Aug 062010
 

Shortly after 7:30 a.m. on August 3, 2010, Omar Thornton opened fire at employees at Hartford Distributors, a Budweiser warehouse in Manchester, CT.  Thornton was called in by his employer and shown video surveillance footage of him stealing beer from the facility.  After calmly signing a letter of resignation, and not contesting the accusations against him, Thornton opened fire on coworkers at the facility for a period spanning only minutes.  One witness suspected that Thornton was carrying a weapon in the lunch bag he brought to work.  Thornton shot and killed 8 employees, and wounded 2 others before killing himself.  After shooting his coworkers, Thornton phoned family members and allegedly revealed his motive for the attack. 

Before being confronted on steeling beer from his workplace, Thornton, 34, had no history of complaints/disciplinary action against him.  According to his girlfriend, Thornton possessed a pistol permit.  His relatives claim that Thornton, who is African-American, suffered from racial harassment, and finally ‘cracked.’ According to his girlfriend’s mother, Thornton said he found a picture of a noose and a racial epithet written on a bathroom wall.  While on the phone after the shooting, Thornton stated, “I killed the five racists that was there that was bothering me,” according to the uncle. However, according to a union official, Thornton never filed a complaint on grounds of racism. 

This incident suggests that active shooter incidents may involve individuals who do not exhibit traits that can signal a potential threat; such as aggressive behavior, or visible animosity towards coworkers.

This example demonstrates that security personnel (if applicable) and police may be confronted with a complex scenario; a chaotic scene at a large facility where it may be difficult to immediately identify and interdict the threat. 

If Thornton was being racially harassed, that is completely unacceptable.  Thornton should have filed a complaint with the proper authorities and the guilty parties dealt with as quickly as possible.  This incident seems all too coincidental that Thornton started shooting after he was shown video surveillance of him stealing from his own company.  Could the racial harassment have been an excuse?  I don’t know.  Either way, the Budweiser plant should have had on-site private security in place to expectantly deter and prevent such an incident.  Given the state of our economy and the slow gradual moral decline of our nation, people are “snapping” and resorting to violence like never before.  We are constantly seeing an increase in violence on all levels of society (workplace, schools, churches, shopping centers, etc).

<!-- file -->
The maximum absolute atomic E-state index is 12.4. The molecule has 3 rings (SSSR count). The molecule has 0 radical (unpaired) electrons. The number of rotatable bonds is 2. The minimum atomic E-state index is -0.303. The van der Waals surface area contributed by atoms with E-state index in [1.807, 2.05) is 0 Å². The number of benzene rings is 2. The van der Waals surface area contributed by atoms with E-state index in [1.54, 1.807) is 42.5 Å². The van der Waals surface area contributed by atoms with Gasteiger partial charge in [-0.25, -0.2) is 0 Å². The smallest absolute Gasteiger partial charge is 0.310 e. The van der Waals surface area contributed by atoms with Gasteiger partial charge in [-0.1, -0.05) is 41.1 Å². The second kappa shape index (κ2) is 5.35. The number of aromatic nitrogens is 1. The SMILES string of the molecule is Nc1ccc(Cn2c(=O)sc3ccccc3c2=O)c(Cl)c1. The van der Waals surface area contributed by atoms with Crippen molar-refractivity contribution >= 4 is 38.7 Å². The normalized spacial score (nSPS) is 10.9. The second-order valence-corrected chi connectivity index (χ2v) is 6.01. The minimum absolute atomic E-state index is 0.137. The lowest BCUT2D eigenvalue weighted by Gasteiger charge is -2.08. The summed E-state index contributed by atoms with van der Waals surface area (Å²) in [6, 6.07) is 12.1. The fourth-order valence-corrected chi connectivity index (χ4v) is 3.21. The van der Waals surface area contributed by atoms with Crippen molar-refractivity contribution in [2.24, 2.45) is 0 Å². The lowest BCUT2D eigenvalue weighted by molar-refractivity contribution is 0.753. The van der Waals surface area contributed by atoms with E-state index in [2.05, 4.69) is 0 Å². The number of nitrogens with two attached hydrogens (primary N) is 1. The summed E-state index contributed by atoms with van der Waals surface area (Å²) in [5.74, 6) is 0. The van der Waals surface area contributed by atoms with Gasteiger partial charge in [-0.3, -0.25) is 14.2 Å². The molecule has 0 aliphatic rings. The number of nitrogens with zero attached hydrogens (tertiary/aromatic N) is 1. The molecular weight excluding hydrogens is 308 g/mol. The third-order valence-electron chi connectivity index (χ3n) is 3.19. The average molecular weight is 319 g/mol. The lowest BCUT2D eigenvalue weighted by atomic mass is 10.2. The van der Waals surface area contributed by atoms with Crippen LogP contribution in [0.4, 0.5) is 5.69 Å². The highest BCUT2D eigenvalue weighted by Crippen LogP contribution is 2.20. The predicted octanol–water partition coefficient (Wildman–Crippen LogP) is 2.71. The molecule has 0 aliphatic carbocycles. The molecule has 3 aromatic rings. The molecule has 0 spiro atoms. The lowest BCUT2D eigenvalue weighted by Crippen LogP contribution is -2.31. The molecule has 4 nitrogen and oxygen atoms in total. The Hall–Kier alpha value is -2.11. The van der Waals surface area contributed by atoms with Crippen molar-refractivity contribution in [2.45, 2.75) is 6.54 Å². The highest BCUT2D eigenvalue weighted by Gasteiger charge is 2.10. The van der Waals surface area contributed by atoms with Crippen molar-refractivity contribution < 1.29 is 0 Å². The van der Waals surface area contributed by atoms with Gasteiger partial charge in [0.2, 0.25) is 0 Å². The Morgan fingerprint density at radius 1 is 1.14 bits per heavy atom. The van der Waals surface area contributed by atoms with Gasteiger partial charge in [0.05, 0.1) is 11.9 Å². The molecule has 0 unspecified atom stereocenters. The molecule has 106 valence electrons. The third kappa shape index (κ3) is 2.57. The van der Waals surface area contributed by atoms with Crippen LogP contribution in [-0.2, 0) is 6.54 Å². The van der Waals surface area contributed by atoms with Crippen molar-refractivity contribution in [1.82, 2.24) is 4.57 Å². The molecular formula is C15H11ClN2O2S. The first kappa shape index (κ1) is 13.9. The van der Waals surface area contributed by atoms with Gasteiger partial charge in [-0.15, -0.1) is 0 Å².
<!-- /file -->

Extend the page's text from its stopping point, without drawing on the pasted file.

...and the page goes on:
If there would have been armed private security guards in place at the Budweiser plant, they could have assisted in the termination of Thornton just like standard practices at other corporate offices.  The terminated employee is generally escorted off the premises by security in an attempt to ensure that arguing or violence of any kind doesn’t take place.  The terminated employee is also told not to return.  If that employee returns at any time, they are generally confronted outside of the workplace or at the entrance to ensure the safety of the other employees, and to contact local law enforcement. 

Implementing private security at your place of employment, enhancing your existing private security team with current tactics and best practices could have kept this tragic shooting from happening.  Should a shooting take place, having armed security on-site could protect more lives than not and possibly stop the shooter.  History and facts have shown that active shooter incidents start and end before law enforcement arrives on scene.  

Implications of an Active Shooter

  1. Active shooter attacks continue to occur in schools, workplaces, and public venues.
  2. Disgruntled attackers may not signal their intent by openly revealing their hostility.
  3. In the first few minutes, the initial response will involve facility security personnel (if applicable) and employees.  Response procedures should include:
  • Evacuate the building if it can be done in a safe manner
  • Relocate to a safe area and secure the area to the degree possible
  • Call 911 and relay information as calmly as possible
  • In order to aid responding law enforcement, do not lock exit doors.  When approached by a responding officer, stop moving and raise your hands so as to not appear as a threat. 

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